White hair and bald patches

Something unusual is happening in my nest box. Last year, wrens nested there, and I was able to watch their comings and goings. I was hopeful for another bird this year, maybe I would see a robin.

This year, though, the nest box is full of bumble bees. Early in the year I saw one bee coming and going. This was the queen and she had chosen my bird box. It was here she laid her eggs, fed the hatching larvae and kept them warm. When the female workers were fully developed, they took over her job of foraging and she carried on laying eggs.

I wasn’t bothered, at first, because the bees were not too evident. I could see them on our cotoneaster flowers, when I sat on our swing seat, nearby. I watched them going in, with pollen and nectar, through a hole that the wren popped in last year.

But now that we are in June, strange things can be seen. For a start, there are a lot more bees coming and going. The box faces east and as soon as the morning sun heats up the box, there they are, rushing backwards and forwards, until it rains or until nightfall. It’s slightly unnerving to sit on my swing seat at night and hear the loud buzzing coming from the box. There must be hundreds in there.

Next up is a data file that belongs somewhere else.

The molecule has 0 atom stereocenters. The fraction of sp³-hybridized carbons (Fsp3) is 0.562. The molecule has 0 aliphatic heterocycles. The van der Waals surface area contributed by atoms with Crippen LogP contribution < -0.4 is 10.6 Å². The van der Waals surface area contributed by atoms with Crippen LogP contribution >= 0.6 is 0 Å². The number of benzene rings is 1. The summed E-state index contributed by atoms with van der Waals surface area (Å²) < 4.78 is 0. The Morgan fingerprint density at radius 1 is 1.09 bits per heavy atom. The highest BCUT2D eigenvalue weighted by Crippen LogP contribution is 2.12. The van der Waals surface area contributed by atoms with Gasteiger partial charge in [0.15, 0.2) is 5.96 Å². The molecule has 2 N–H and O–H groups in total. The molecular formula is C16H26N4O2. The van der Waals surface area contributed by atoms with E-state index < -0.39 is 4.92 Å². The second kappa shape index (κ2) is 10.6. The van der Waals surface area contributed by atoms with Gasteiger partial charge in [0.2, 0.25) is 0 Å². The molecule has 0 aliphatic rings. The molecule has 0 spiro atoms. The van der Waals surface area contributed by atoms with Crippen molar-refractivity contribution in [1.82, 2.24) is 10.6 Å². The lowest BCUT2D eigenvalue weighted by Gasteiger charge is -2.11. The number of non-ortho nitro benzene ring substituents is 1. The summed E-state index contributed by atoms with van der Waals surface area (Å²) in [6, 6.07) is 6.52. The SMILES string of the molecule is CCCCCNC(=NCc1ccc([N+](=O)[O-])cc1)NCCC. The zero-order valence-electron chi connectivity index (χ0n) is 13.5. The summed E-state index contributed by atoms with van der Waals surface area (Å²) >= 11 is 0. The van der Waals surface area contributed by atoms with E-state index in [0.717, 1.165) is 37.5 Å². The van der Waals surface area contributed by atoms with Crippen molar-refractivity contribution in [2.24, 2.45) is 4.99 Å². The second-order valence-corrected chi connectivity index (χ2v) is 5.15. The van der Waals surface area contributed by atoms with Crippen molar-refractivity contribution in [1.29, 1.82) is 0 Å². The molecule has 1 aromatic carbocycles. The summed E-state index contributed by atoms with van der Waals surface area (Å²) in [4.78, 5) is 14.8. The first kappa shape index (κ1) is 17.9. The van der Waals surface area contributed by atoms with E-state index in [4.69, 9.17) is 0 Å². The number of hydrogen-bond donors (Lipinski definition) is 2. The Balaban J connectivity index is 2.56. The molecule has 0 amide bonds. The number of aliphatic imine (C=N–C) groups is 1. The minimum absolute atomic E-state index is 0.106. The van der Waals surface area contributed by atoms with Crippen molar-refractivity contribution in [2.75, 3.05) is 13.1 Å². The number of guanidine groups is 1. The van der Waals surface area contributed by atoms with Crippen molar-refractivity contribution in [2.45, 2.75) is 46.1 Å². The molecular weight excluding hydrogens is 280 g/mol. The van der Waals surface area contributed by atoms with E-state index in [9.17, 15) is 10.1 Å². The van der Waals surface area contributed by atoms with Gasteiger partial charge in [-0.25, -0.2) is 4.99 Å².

Then something even more strange has happened. The male bumbles are dancing outside the box. All day long, there they are in a never-ending jig, facing the entrance. They are waiting for the newly hatched virgin queens to come out. I have seen one emerge and it was hotly pursued by an eagerly dancing male.

These are tree bees, they arrived on our south coast about 18 years ago. They do no harm and are not aggressive and even the alarming swarms of males are innocuous because they have no sting.

You can easily identify a tree bee – it has a bald patch on the back of its head and a white hairy bottom (even though it is not old).